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On its fifth anniversary weekend, the Creation Museum opened a new high-tech exhibit on human origins.
Over two years in the making, the exhibit shows how all museums employ skilled artists to bring their subject matter to life. Often the most memorable lessons are the artists’ impressions, not the actual science.
Few museums acknowledge the role of presuppositions, but the Creation Museum gives this message center stage. Indeed, the museum acknowledges its own starting assumptions, not just those of other museums.
The new exhibit includes stunning holographic imagery of the bones of Lucy, the cover girl of supposed human evolution. Guests see how the fragmented fossil bones can be reconstructed at various lengths to look more human-like.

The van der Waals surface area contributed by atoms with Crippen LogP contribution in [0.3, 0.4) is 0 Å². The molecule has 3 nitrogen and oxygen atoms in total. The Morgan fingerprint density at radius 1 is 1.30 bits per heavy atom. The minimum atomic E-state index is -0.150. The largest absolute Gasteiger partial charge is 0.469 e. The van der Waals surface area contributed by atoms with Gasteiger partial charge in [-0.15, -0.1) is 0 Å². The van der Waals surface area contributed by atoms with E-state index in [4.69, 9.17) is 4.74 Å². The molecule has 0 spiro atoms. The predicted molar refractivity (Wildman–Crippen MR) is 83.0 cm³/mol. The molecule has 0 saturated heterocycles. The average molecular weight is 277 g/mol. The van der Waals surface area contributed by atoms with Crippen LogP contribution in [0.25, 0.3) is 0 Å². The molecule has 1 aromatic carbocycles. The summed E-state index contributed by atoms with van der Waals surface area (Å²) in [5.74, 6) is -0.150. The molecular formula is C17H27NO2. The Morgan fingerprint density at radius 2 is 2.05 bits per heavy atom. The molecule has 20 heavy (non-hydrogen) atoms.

A new Lucy exhibit at the Creation Museum demonstrates how artistic license in skin, eye color, and hair can have a powerful influence over what the viewer concludes about the evidence presented.
They also see several Lucy heads, all cast from the same original mold, to demonstrate the role of artistic license in skin, eye color, and hair. Based on hip blades and jawbone shape, she may even have looked something like a gorilla.
Holograms allow guests to take a virtual “look inside” Lucy—like a 3D X-ray—to see how some of the actual bones fit. Without this help, it is not always clear where science ends and artistic license begins. Dr. David Menton, a human anatomist who oversaw the exhibit, observes: “An imagination-rich artist can have a very powerful influence over what the viewer concludes about the evidence presented.”